Updated: May 12
The research will set out to further the knowledge on whether NeuroTracker can be used in a classroom setting to improve attention. Furthermore, as a secondary objective, the proposed research will set out to explore whether the improvement in attention can also translate to an improvement in academics.
Principal Investigator (PI): Domenico Tullo
Institution & Department: McGill University – Department of Educational and Counselling
Supervisor: Dr. Armando Bertone
Year(s) collaborated with SCERT on project: 2017 - 2018
Results of Research Project:
Assessing the feasibility of a classroom-based visual attention training program targeting academics for students with extremely low IQ
This feasibility study investigated the viability of implementing a cognitive-based training program (NeuroTracker) and assessing its potential effects on academic performance for adolescents with extremely low IQ. Methods: Twenty-six adolescents aged between 11 and 16 years with a Wechsler-based IQs in the extremely low range (MIQ = 56.00, SDIQ = 13.89) completed 15 training sessions on either the NeuroTracker or an active control task; math and reading performance were assessed using clinically validated instruments before and after training. Recruitment and retention rates, adherence, and properties of the academic measures were assessed. Results: All recruited participants completed 15 training sessions within a 6-week period. Eighty-three percent of participants meeting initial inclusion criteria completed all stages of the study from baseline to post-intervention assessments. Some limitations of the academic measures were identified. Conclusions: Results suggest that implementing NeuroTracker as a classroom-based intervention and using clinically validated outcome measures is feasible with this population.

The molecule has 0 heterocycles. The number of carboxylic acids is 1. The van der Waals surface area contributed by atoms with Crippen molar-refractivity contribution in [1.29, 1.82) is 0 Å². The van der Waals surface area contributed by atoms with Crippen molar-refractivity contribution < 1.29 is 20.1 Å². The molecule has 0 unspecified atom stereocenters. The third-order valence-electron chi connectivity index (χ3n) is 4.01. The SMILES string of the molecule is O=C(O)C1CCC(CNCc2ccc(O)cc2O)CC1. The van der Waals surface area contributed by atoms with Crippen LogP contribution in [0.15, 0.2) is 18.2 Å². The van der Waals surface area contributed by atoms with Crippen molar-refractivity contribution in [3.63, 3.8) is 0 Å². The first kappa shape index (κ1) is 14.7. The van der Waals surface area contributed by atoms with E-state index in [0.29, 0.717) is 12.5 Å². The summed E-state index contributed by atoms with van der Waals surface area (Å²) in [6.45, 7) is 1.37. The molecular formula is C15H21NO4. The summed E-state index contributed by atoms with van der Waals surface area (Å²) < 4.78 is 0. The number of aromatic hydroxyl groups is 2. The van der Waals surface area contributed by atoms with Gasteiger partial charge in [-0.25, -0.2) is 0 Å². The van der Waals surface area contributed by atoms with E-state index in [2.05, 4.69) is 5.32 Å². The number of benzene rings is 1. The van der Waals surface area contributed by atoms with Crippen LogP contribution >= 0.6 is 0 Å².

Link to full article (open access):
Archambault, C., Tullo, D., Clark, E. et al. Assessing the feasibility of a classroom-based visual attention training program targeting academics for students with extremely low IQ. Pilot Feasibility Stud7, 150 (2021). https://doi.org/10.1186/s40814-021-00879-z
Training with a three-dimensional multiple object-tracking (3D-MOT) paradigm improves attention in students with a neurodevelopmental condition: a randomized controlled trial.
Abstract: The efficacy of attention training paradigms is influenced by many factors, including the specificity of targeted cognitive processes, accuracy of outcome measures, accessibility to specialized populations, and adaptability to user capability. These issues are increasingly significant when working with children diagnosed with neurodevelopmental conditions that are characterized by attentional difficulties. This study investigated the efficacy of training attention in students with neurodevelopmental conditions using a novel three-dimensional Multiple Object-Tracking (3D-MOT) task. All students (ages 6–18 years) performed the Conners Continuous Performance Task (CPT-3) as a baseline measure of attention. They were then equally and randomly assigned to one of three groups: a treatment group, (3D-MOT); an active control group (visual strategy/math-based game, 2048); and a treatment as usual group. Students were trained on their respective tasks for a total of 15 training sessions over a five-week period and then reassessed on the CPT-3. Results showed that post-training CPT-3 performance significantly improved from baseline for participants in the treatment group only. This improvement indicates that training with 3D-MOT increased attentional abilities in students with neurodevelopmental conditions. These results suggest that training attention with a non-verbal, visual-based task is feasible in a school setting and accessible to atypically developing students with attentional difficulties.
Link to article: https://onlinelibrary.wiley.com/doi/full/10.1111/desc.12670
Tullo, D, Guy, J, Faubert, J, Bertone, A. Training with a three-dimensional multiple object-tracking (3D-MOT) paradigm improves attention in students with a neurodevelopmental condition: a randomized controlled trial. Dev Sci. 2018; 21:e12670. https://doi.org/10.1111/desc.12670